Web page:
A person can, however, still open an account called the ‘Small Account’ in case he/she doesn’t have the required I.D. proof by submitting a passport size photograph, thumb impression and signature.
A stock exchange or bourse is a stock market where stock brokers and traders can buy and/or sell stocks (also called shares), bonds, and other securities. Stock exchanges may also provide facilities for issue and redemption of securities and other financial instruments, and capital events including the payment of income and dividends.
Stock exchanges have multiple roles in the economy. This may include the following:
1) Raising capital for businesses.
2) Mobilizing savings for investment.
3) Facilitating company growth.
4) Profit sharing.
5) Corporate governance.
6) Creating investment opportunities for small investors.
7) Government capital-raising for development projects.
8) Barometer of the Economy.
Reserve Bank of India (RBI) has given licences to two new banks .
- IDFC, a diversified financial services firm with a special focus on infrastructure financing.
- Bandhan, the country’s largest micro lender based in Kolkata.
Banking questions from the resent happenings should be covered. Just like this one.
Foreign Trade Policy (2015-20) unveiled by the Commerce Minister, Nirmala Sitharaman, aims to double India’s exports of goods and services to $900 billion by 2020. Some key features of the new F.T.P are as follows:
- F.T.P 2015-20 introduces two new schemes, namely “Merchandise Exports from India Scheme (M.E.I.S)” and “Services Exports from India Scheme (S.E.I.S)”. The ‘Services Exports from India Scheme’ (S.E.I.S) is for increasing exports of notified services. These schemes (M.E.I.S and S.E.I.S) replace multiple schemes earlier in place, each with different conditions for eligibility and usage. Incentives (M.E.I.S & S.E.I.S) to be available for S.E.Zs also. e-Commerce of handicrafts, handlooms, books etc., eligible for benefits of M.E.I.S.
- Reduced Export Obligation (E.O) (75%) for domestic procurement under EPCG scheme.
- Higher level of support for export of defense, farm Produce and eco-friendly products.
- Higher level of rewards under M.E.I.S for export items with High domestic content and value addition.
The complete F.T.P (2015-2020) is available here.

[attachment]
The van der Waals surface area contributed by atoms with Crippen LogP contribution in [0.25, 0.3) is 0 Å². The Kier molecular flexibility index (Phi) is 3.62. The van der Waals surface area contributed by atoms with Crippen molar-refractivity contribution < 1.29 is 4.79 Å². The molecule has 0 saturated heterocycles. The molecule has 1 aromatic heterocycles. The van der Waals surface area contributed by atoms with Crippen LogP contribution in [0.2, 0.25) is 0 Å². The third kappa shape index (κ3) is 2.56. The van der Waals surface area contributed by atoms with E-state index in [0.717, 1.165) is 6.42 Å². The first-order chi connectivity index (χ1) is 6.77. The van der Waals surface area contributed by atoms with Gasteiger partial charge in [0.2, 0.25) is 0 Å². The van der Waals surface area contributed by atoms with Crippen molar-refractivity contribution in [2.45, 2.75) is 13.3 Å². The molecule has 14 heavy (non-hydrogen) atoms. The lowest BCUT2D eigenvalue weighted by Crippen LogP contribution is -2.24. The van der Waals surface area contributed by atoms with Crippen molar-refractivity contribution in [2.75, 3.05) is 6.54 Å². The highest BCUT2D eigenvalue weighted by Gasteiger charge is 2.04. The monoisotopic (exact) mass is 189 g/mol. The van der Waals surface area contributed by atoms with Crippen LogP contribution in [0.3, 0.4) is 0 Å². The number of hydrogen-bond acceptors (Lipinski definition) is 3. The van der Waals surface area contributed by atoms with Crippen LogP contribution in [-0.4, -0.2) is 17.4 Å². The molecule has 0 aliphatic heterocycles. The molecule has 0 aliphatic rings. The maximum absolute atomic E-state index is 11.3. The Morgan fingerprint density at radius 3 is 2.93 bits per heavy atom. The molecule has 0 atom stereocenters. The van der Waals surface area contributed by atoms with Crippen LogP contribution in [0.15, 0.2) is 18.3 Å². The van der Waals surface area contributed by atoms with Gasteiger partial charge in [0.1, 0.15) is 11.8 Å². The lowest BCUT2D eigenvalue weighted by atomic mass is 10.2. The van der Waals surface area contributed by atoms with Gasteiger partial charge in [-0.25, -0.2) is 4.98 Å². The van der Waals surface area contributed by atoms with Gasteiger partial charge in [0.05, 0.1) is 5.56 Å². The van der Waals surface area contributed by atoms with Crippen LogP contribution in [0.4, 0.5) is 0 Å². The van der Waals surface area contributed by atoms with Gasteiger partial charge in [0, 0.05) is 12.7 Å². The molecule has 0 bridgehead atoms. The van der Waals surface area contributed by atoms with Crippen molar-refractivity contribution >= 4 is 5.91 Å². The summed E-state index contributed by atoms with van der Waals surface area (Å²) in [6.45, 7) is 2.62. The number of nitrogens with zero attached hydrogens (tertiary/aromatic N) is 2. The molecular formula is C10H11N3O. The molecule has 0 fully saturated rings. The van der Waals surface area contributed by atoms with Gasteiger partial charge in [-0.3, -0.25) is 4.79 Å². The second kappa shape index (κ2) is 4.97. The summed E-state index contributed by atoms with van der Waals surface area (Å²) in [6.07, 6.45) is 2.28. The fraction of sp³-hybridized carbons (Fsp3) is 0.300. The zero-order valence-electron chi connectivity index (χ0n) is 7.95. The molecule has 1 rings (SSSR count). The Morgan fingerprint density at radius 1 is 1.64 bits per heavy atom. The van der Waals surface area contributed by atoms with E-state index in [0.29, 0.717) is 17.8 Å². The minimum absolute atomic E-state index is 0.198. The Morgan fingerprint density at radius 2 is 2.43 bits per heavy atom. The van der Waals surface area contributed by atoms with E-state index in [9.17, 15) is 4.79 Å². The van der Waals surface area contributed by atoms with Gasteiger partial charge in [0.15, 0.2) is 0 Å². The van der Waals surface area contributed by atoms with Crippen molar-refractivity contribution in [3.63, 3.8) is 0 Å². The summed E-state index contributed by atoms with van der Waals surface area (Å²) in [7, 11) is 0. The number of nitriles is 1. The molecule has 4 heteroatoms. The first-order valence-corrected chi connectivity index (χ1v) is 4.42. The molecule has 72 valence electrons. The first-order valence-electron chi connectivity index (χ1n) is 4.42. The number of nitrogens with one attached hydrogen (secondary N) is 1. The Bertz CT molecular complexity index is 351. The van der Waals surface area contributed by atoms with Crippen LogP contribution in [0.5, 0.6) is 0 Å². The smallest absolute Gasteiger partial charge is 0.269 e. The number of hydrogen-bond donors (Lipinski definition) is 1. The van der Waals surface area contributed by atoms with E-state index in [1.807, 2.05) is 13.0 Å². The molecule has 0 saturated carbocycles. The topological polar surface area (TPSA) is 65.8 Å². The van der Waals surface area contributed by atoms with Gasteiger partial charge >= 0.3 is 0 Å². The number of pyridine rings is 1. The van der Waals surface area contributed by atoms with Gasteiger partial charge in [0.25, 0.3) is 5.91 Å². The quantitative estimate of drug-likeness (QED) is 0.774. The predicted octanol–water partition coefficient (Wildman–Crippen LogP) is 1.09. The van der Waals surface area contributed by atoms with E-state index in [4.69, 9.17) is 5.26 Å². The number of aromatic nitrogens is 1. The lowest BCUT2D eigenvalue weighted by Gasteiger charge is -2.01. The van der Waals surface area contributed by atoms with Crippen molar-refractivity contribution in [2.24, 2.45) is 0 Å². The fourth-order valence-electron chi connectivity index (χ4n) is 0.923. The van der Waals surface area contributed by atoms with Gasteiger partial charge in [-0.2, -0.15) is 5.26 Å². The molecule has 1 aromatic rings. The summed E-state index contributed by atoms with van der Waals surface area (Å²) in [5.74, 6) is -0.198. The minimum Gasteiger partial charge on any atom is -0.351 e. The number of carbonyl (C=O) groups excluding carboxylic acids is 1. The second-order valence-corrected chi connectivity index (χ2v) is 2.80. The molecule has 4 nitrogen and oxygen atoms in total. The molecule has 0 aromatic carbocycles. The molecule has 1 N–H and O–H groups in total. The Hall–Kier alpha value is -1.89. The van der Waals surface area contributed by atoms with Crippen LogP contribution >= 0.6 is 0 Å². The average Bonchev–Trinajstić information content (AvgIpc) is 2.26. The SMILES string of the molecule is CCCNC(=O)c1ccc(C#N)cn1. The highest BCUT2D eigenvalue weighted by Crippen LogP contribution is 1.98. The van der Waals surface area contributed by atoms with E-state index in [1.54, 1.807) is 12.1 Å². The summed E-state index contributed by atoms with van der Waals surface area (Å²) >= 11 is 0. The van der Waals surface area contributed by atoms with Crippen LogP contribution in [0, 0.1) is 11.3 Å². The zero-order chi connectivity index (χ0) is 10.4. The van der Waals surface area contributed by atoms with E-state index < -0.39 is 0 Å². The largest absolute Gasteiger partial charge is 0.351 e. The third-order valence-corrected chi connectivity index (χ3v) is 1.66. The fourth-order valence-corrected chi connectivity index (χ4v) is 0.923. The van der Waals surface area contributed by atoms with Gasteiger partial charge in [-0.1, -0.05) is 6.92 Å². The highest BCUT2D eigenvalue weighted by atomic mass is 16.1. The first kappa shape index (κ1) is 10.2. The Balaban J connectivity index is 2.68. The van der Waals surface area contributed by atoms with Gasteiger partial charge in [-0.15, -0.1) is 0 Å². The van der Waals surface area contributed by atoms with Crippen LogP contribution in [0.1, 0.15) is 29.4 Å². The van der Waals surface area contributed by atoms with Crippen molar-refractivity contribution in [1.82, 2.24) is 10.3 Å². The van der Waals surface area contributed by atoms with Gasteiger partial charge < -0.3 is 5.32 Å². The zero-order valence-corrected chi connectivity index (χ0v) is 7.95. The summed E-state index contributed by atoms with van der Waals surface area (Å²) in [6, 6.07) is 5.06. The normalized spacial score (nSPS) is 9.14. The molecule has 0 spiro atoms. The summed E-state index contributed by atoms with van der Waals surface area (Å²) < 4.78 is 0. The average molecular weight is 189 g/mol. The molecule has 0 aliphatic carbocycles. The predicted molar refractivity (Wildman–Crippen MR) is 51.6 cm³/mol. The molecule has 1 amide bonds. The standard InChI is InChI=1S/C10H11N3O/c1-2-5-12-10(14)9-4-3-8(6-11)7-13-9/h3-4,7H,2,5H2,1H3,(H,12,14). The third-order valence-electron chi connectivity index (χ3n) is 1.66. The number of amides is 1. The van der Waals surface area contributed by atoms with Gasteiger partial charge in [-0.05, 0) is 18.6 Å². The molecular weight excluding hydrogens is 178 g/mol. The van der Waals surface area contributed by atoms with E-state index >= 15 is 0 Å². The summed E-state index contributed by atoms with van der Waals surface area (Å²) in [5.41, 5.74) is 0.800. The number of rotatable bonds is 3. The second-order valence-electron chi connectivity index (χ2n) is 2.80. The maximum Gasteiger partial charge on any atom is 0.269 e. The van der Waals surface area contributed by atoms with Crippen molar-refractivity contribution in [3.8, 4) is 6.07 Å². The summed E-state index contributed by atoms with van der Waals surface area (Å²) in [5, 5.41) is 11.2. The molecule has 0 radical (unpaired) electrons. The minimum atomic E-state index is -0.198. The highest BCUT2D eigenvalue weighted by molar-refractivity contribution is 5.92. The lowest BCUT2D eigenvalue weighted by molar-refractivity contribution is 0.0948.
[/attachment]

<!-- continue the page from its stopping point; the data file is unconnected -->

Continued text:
G.S.T stands for “Goods and Services Tax”. It is proposed to be a comprehensive indirect tax levied on manufacture, sale and consumption of goods as well as services at the national level. It will replace all indirect taxes levied on goods and services by the Indian Central and State governments. The introduction of G.S.T would be a significant step in the reform of indirect taxation in India. India has opted for a dual G.S.T. The Centre and the States simultaneously levying G.S.T on a common base.
Amalgamating several Central and State taxes into a single tax would mitigate cascading or double taxation. This in turn would facilitate a common national market. The simplicity of the tax should lead to easier administration and enforcement. From the consumer point of view, the biggest advantage would be in terms of a reduction in the overall tax burden on goods, which is currently estimated at 25%-30%.
Banking questions based on economic organisations needs coverage. You need to know about the organisation and their primary function.
Export-Import Bank of India (E.X.I.M Bank) is a specialized financial institution. It is wholly owned by Government of India. It was set up in 1982 for financing, facilitating and promoting foreign trade of India. E.X.I.M Bank extends Lines of Credit (LOCs) to overseas financial institutions, regional development banks, sovereign governments and other entities overseas. This enables buyers in those countries to import developmental and infrastructure projects, equipments, goods and services from India, on deferred credit terms.
Many more such banking questions should be practiced by you to consolidate your knowledge and to keep yourself updated.